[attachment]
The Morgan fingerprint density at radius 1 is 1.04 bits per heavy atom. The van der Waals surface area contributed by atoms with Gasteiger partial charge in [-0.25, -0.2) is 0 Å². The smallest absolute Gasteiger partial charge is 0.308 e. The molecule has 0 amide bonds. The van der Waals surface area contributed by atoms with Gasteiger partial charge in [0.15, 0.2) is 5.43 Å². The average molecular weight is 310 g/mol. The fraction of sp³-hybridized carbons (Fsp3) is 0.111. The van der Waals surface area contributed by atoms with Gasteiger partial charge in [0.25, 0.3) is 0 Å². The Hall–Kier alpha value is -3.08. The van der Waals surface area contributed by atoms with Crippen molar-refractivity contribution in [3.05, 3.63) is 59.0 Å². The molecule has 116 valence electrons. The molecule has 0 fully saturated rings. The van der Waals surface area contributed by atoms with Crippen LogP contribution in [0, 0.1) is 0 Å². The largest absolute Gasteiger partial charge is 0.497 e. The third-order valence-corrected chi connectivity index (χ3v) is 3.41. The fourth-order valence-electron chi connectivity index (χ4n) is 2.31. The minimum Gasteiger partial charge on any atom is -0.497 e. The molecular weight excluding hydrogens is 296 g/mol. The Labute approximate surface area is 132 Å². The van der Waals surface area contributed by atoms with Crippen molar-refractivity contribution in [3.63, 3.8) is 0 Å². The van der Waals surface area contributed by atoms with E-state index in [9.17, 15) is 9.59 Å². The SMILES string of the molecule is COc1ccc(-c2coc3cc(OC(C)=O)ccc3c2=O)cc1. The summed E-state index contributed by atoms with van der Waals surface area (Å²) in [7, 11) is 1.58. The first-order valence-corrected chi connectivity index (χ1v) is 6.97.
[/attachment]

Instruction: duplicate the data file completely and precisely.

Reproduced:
The Morgan fingerprint density at radius 1 is 1.04 bits per heavy atom. The van der Waals surface area contributed by atoms with Gasteiger partial charge in [-0.25, -0.2) is 0 Å². The smallest absolute Gasteiger partial charge is 0.308 e. The molecule has 0 amide bonds. The van der Waals surface area contributed by atoms with Gasteiger partial charge in [0.15, 0.2) is 5.43 Å². The average molecular weight is 310 g/mol. The fraction of sp³-hybridized carbons (Fsp3) is 0.111. The van der Waals surface area contributed by atoms with Gasteiger partial charge in [0.25, 0.3) is 0 Å². The Hall–Kier alpha value is -3.08. The van der Waals surface area contributed by atoms with Crippen molar-refractivity contribution in [3.05, 3.63) is 59.0 Å². The molecule has 116 valence electrons. The molecule has 0 fully saturated rings. The van der Waals surface area contributed by atoms with Crippen LogP contribution in [0, 0.1) is 0 Å². The largest absolute Gasteiger partial charge is 0.497 e. The third-order valence-corrected chi connectivity index (χ3v) is 3.41. The fourth-order valence-electron chi connectivity index (χ4n) is 2.31. The minimum Gasteiger partial charge on any atom is -0.497 e. The molecular weight excluding hydrogens is 296 g/mol. The Labute approximate surface area is 132 Å². The van der Waals surface area contributed by atoms with Crippen molar-refractivity contribution in [3.63, 3.8) is 0 Å². The van der Waals surface area contributed by atoms with E-state index in [9.17, 15) is 9.59 Å². The SMILES string of the molecule is COc1ccc(-c2coc3cc(OC(C)=O)ccc3c2=O)cc1. The summed E-state index contributed by atoms with van der Waals surface area (Å²) in [7, 11) is 1.58. The first-order valence-corrected chi connectivity index (χ1v) is 6.97.